Division of Agriculture and Natural Resources
Division of Agriculture and Natural Resources
Division of Agriculture and Natural Resources
University of California
Division of Agriculture and Natural Resources

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Roof rats unnerve farm workers, damage orchard crops

Roof rats are causing damage in nut and tree fruit orchards.

Monitor for rodent activity and use bait stations before the growing season to prevent problems, UC ANR scientists recommend.

Roof rats are running rampant in California orchards this year, according to UC Agriculture and Natural Resources scientists.

“In pistachio and other nut orchards, roof rats are burrowing and nesting in the ground where they're chewing on irrigation lines, causing extensive damage,” said Rachael Long, UC Cooperative Extension advisor. “They are also nesting in citrus trees, feeding on the fruit and terrifying field workers when they jump out as people are picking fruit. The chewing pests are also girdling citrus limbs, causing branch dieback.” 

Rats like to eat fresh avocados.
The wet winter of 2017 led to lots of weed seeds for rats to eat. “Last season, rats were also nibbling on pomegranates, avocados, and other fruit and nut crops, rendering them unmarketable,” Long said.

Holes in the ground around the base of pistachio trees throughout a Yolo County orchard puzzled the grower.

“We looked for ground squirrels, but never saw any,” Long said. “We set up game cameras, but only got birds and rabbits. We put rodent bait in the holes, but the digging didn't stop.”

Long, the pest detective, cracked the case by consulting Niamh Quinn, UC Cooperative Extension human-wildlife interactions advisor based in Irvine. “She informed us that the damage we were seeing was from roof rats.”

Burrowing roof rats sounds like an oxymoron. While roof rats generally don't burrow in urban environments, their country cousins have been known to burrow.

“It's not true that they don't burrow,” Quinn said. “When I worked as staff research associate for Roger Baldwin, UC Cooperative Extension wildlife specialist, that is mostly what we studied, burrowing roof rats in orchards.”

Roof rats are nocturnal animals that climb in trees and burrow underground.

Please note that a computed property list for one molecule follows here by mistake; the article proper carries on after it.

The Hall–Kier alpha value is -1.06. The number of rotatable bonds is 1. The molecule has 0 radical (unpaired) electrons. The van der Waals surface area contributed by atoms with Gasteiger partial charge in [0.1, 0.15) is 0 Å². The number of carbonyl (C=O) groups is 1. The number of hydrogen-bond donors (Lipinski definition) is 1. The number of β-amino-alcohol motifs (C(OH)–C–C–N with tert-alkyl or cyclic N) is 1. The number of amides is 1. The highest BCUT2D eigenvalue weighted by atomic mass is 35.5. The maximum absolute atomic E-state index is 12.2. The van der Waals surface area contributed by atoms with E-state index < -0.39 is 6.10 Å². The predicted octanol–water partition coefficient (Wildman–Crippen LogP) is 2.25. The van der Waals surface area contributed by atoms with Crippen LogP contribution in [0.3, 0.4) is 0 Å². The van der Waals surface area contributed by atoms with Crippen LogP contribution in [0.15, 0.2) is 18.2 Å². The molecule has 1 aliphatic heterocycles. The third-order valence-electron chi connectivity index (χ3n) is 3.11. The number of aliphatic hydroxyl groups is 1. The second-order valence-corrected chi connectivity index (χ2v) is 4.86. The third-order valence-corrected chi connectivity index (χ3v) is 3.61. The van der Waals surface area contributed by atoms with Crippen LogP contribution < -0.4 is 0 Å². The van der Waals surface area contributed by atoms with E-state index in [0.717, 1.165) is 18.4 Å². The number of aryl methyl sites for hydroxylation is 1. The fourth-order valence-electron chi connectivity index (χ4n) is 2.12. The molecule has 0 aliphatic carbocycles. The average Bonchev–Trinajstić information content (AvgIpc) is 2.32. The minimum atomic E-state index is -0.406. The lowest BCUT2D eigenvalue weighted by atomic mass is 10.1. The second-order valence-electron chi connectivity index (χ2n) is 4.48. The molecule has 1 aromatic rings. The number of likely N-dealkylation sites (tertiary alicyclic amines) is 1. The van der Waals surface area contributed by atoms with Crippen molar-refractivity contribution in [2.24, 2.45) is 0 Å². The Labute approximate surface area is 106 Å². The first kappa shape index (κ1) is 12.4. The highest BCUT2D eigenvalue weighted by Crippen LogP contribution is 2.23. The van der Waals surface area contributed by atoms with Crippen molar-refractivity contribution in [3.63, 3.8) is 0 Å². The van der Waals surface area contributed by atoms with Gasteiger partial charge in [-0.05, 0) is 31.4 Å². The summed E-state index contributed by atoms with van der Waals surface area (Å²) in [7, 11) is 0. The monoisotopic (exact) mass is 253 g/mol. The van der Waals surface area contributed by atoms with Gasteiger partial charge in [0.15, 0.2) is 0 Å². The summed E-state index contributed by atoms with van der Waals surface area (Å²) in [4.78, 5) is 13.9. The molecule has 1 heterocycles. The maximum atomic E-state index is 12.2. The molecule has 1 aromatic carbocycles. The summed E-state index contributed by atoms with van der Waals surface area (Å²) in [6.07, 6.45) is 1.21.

Control measures

Baldwin said, “It seems to be a good year for rats in a number of different areas and crops throughout the state. I've received more questions and comments about rats this year than perhaps the last 10 years combined. As for bait application, putting bait down burrow systems for rats doesn't usually work too well, so I'm not surprised that approach didn't work. Growers will likely have better luck with bait stations in the trees.”

Because the rats climb, Baldwin suggests attaching bait stations to tree branches.

“In addition, elevating the bait stations will eliminate access to bait for many protected mammal species, such as kangaroo rats,” Long said. “The bait diphacinone grain can be purchased from some ag commissioners' offices. This is what Roger Baldwin said they tested and it worked.”

As for the bait stations, they should be designed so that there isn't any spillage for nontarget animals to eat, Long said. 

When roof rat outbreaks occur, rodenticides are often needed to prevent crop damage. However, timing is critical as diphacinone use is highly restrictive and not allowed during the growing season, which is beginning as the weather warms. 

“Check the product label for application instructions,” Long reminds growers. “It's the law.”

Because roof rats climb, UC Cooperative Extension wildlife specialist Roger Baldwin recommends attaching bait stations to tree branches.

Identifying the pest

Roof rat holes are typically 3 to 4 inches in diameter.
One way for growers to identify whether they have roof rats is by the size of the burrows. The nocturnal pests are active above ground in trees and below ground.

“Roof rats can forage away from their nest, so you won't likely find signs of their activity, such as rat droppings outside their burrow, to help identify them,” Long said.

Ground squirrels are active during the day, so they are more likely to be seen, dig holes about 4 inches in diameter and forage above ground near their burrows. Vole and mouse holes are 1- to 2-inches in diameter. Roof rat holes are typically 3 to 4 inches in diameter and might have nut shells in front of them, for example pistachio or almond shells. Rabbits will feed on seedling crops, but do not dig burrows.

Ground squirrels are active during the day and their burrows are 4 inches or more in diameter.
Roof rats are prolific breeders that reproduce year-round, according to Baldwin. Females typically have three to five litters per year with five to eight young, enabling their populations to rapidly increase. The omnivores feed on a wide variety of plant and animal materials, allowing them to adapt to any environment, including urban and agricultural lands.

“Rats are sneaky and hard to spot,” Long said. “If you see damage, including digging in the soil but no wildlife, suspect rats.”

For more information on controlling roof rats, download Quinn and Baldwin's free UC ANR publication 8513, Managing Roof Rats and Deer Mice in Nut and Fruit Orchards at http://anrcatalog.ucanr.edu/Details.aspx?itemNo=8513.

For more information about ground squirrels, download the free UC IPM Best Management Guidelines http://www.groundsquirrelbmp.com or UC IPM Pest Note http://ipm.ucanr.edu/PMG/PESTNOTES/pn7438.html.

 

Posted on Friday, March 9, 2018 at 3:11 PM
Focus Area Tags: Agriculture Pest Management

UC estimates costs and returns for growing garbanzo beans

Garbanzo beans mature in June and are harvested in July.

The UC Agriculture and Natural Resources' Agricultural Issues Center has released two new studies on the estimated costs and returns of producing garbanzo beans, also known as chick peas, in the Sacramento and San Joaquin Valleys.